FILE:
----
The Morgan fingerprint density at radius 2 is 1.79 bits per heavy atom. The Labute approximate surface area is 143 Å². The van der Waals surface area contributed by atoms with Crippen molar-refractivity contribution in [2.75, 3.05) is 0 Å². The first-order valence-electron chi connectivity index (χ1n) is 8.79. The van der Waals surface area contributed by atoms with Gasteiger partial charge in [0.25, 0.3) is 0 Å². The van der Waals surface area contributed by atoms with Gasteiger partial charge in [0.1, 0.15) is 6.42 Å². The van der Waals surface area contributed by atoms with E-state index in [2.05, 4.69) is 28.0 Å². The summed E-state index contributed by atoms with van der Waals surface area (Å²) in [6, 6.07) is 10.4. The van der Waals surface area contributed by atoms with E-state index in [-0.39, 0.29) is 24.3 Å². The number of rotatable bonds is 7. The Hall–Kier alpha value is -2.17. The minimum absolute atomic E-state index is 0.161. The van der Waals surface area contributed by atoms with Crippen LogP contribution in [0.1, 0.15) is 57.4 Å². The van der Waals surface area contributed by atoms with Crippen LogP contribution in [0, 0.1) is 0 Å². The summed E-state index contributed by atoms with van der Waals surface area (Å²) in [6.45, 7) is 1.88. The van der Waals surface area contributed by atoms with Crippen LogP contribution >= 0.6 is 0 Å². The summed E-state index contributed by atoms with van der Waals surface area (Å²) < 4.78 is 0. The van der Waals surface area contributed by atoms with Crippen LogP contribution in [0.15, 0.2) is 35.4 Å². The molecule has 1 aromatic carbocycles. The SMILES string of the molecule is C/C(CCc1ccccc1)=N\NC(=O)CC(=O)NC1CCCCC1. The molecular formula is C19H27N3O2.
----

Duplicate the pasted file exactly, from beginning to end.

The Morgan fingerprint density at radius 2 is 1.79 bits per heavy atom. The Labute approximate surface area is 143 Å². The van der Waals surface area contributed by atoms with Crippen molar-refractivity contribution in [2.75, 3.05) is 0 Å². The first-order valence-electron chi connectivity index (χ1n) is 8.79. The van der Waals surface area contributed by atoms with Gasteiger partial charge in [0.25, 0.3) is 0 Å². The van der Waals surface area contributed by atoms with Gasteiger partial charge in [0.1, 0.15) is 6.42 Å². The van der Waals surface area contributed by atoms with E-state index in [2.05, 4.69) is 28.0 Å². The summed E-state index contributed by atoms with van der Waals surface area (Å²) in [6, 6.07) is 10.4. The van der Waals surface area contributed by atoms with E-state index in [-0.39, 0.29) is 24.3 Å². The number of rotatable bonds is 7. The Hall–Kier alpha value is -2.17. The minimum absolute atomic E-state index is 0.161. The van der Waals surface area contributed by atoms with Crippen LogP contribution in [0.1, 0.15) is 57.4 Å². The van der Waals surface area contributed by atoms with Crippen LogP contribution in [0, 0.1) is 0 Å². The summed E-state index contributed by atoms with van der Waals surface area (Å²) in [6.45, 7) is 1.88. The van der Waals surface area contributed by atoms with Crippen LogP contribution >= 0.6 is 0 Å². The summed E-state index contributed by atoms with van der Waals surface area (Å²) < 4.78 is 0. The van der Waals surface area contributed by atoms with Crippen LogP contribution in [0.15, 0.2) is 35.4 Å². The molecule has 1 aromatic carbocycles. The SMILES string of the molecule is C/C(CCc1ccccc1)=N\NC(=O)CC(=O)NC1CCCCC1. The molecular formula is C19H27N3O2.